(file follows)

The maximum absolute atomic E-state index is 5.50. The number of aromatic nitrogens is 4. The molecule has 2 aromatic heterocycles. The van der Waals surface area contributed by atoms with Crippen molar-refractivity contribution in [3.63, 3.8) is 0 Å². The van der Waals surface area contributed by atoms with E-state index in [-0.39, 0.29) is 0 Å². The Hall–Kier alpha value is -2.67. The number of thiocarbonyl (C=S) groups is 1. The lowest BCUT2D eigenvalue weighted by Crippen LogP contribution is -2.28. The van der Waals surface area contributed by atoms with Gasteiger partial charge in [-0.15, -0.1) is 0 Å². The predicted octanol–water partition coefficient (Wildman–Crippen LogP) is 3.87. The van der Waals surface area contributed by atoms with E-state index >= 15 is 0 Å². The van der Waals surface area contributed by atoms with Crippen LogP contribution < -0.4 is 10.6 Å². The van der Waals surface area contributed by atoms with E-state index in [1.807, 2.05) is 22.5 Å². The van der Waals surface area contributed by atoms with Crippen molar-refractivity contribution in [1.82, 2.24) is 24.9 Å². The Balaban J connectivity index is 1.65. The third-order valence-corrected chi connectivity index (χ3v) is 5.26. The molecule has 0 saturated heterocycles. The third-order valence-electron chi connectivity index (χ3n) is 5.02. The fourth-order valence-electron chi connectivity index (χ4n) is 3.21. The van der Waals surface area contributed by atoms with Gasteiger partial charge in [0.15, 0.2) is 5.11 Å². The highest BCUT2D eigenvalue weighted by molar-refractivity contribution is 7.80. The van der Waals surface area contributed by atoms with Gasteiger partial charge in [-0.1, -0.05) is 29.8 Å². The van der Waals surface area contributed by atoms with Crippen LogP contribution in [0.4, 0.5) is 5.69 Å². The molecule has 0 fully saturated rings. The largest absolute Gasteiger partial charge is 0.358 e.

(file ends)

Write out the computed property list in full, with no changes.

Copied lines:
The maximum absolute atomic E-state index is 5.50. The number of aromatic nitrogens is 4. The molecule has 2 aromatic heterocycles. The van der Waals surface area contributed by atoms with Crippen molar-refractivity contribution in [3.63, 3.8) is 0 Å². The van der Waals surface area contributed by atoms with E-state index in [-0.39, 0.29) is 0 Å². The Hall–Kier alpha value is -2.67. The number of thiocarbonyl (C=S) groups is 1. The lowest BCUT2D eigenvalue weighted by Crippen LogP contribution is -2.28. The van der Waals surface area contributed by atoms with Gasteiger partial charge in [-0.15, -0.1) is 0 Å². The predicted octanol–water partition coefficient (Wildman–Crippen LogP) is 3.87. The van der Waals surface area contributed by atoms with E-state index >= 15 is 0 Å². The van der Waals surface area contributed by atoms with Crippen LogP contribution < -0.4 is 10.6 Å². The van der Waals surface area contributed by atoms with E-state index in [1.807, 2.05) is 22.5 Å². The van der Waals surface area contributed by atoms with Crippen molar-refractivity contribution in [1.82, 2.24) is 24.9 Å². The Balaban J connectivity index is 1.65. The third-order valence-corrected chi connectivity index (χ3v) is 5.26. The molecule has 0 saturated heterocycles. The third-order valence-electron chi connectivity index (χ3n) is 5.02. The fourth-order valence-electron chi connectivity index (χ4n) is 3.21. The van der Waals surface area contributed by atoms with Gasteiger partial charge in [0.15, 0.2) is 5.11 Å². The highest BCUT2D eigenvalue weighted by molar-refractivity contribution is 7.80. The van der Waals surface area contributed by atoms with Gasteiger partial charge in [-0.1, -0.05) is 29.8 Å². The van der Waals surface area contributed by atoms with Crippen LogP contribution in [0.4, 0.5) is 5.69 Å². The molecule has 0 fully saturated rings. The largest absolute Gasteiger partial charge is 0.358 e.